This introduction to the Old Testament is written to cover all key components of most OT courses and also to help students to think for themselves about key issues of interpretation.
Built upon John Goldingay’s decades of studying and teaching the Old Testament, this introduction is unusual in that it sets out background information, notes interpretative possibilities, raises questions and suggests approaches to the text. This introduction has the feel of a workbook, encouraging students to investigate the Old Testament, both critically and prayerfully, for themselves.
Learn about the background of the Old Testament with John Walton in the Mobile Ed: John Walton Background of the Old Testament Bundle (2 courses)
“I have implied already that it’s more important to help people read the Bible for themselves than to tell them what the Bible says. The Reformation displaced the pope as the person who decided what the Bible means, but it’s easy to replace the pope with pastors or professors, in which case you’re no better off. My aim in this book is to help you study the Bible for yourself.” (Page 7)
“The ‘Old Testament’ is the Christian term for the collection of scrolls in Hebrew and Aramaic that the Jewish community accepts as its Scriptures, and to which it often refers as the ‘Torah [or Law], the Prophets and the Writings,’ or ‘Tanak’ for short (from the initial letters of the three Hebrew nouns ‘Torah,’ ‘Nebi’im,’ ‘Ketubim’).” (Page 12)
“But it is fine if the Torah is more like a movie based on fact than like a totally factual documentary, and describing the Torah as narrative or story rather than simply history releases us from having to ask which we are reading at any given moment.” (Page 56)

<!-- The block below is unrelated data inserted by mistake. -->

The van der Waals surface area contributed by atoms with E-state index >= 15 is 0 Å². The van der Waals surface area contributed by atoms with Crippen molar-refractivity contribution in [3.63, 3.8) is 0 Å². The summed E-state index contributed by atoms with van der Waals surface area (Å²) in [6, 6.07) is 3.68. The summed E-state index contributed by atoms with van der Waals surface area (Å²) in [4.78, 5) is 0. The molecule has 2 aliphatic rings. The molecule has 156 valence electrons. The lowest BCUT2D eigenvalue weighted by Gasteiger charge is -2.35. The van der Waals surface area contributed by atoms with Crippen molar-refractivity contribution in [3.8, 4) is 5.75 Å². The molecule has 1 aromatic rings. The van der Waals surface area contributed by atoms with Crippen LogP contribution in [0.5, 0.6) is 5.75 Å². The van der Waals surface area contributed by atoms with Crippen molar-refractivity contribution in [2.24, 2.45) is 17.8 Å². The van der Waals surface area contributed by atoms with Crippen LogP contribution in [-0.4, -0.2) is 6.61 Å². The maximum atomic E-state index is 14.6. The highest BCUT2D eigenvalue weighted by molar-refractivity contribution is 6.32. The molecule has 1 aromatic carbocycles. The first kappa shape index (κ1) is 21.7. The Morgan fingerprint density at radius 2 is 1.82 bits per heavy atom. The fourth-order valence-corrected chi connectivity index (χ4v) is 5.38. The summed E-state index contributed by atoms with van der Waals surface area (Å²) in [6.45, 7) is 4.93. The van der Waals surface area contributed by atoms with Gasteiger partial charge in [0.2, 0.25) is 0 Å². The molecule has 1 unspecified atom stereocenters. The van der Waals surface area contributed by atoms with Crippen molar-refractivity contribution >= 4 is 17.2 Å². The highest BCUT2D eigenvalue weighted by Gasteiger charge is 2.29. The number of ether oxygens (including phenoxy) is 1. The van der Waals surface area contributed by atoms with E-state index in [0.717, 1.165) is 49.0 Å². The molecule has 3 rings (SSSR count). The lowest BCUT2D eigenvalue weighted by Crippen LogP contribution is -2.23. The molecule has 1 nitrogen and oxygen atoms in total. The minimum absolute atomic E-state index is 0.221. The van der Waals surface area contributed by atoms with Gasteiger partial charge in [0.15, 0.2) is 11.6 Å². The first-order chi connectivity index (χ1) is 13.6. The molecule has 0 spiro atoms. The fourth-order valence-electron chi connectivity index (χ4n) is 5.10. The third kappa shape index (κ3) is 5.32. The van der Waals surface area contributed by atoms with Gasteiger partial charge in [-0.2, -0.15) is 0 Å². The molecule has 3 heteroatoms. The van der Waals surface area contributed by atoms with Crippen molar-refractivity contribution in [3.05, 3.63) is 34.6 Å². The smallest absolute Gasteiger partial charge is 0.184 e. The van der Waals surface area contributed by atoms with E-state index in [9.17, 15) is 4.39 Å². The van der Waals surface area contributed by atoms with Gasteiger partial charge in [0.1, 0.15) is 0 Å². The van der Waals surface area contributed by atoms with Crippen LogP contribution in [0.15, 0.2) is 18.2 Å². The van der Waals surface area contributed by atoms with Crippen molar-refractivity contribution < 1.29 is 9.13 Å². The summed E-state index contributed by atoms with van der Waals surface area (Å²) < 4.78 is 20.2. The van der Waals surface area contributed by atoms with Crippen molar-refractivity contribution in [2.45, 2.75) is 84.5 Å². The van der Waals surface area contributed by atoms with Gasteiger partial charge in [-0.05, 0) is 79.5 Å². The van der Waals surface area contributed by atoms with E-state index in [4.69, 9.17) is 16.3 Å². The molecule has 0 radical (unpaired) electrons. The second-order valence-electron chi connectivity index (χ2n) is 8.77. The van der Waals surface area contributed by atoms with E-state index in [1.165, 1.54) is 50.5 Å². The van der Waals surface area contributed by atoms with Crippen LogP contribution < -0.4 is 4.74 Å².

“It’s easy for modern Western readers to assume that the story needs to be completely historical in order to be valid, and if it seems to combine history and parable, we are inclined to assume that we need to be able to tell where history ends and parable begins. But it seems that in inspiring the book of Joshua, the Holy Spirit did not see it that way, and God invites us to relax in reading the book as it is.” (Page 163)
“Among the features of his stories that put us on the track of their being parable not history are (1) humor and irony; (2) exaggeration (things are larger than life); (3) ‘stock’ characters; (4) schematic structure; (5) numerical schemes; (6) formulaic neatness and closure.” (Page 28)
In the Logos edition, this volume is enhanced by amazing functionality. Important terms link to dictionaries, encyclopedias, and a wealth of other resources in your digital library. Perform powerful searches to find exactly what you’re looking for. Take the discussion with you using tablet and mobile apps. With Logos Bible Software, the most efficient and comprehensive research tools are in one place, so you get the most out of your study.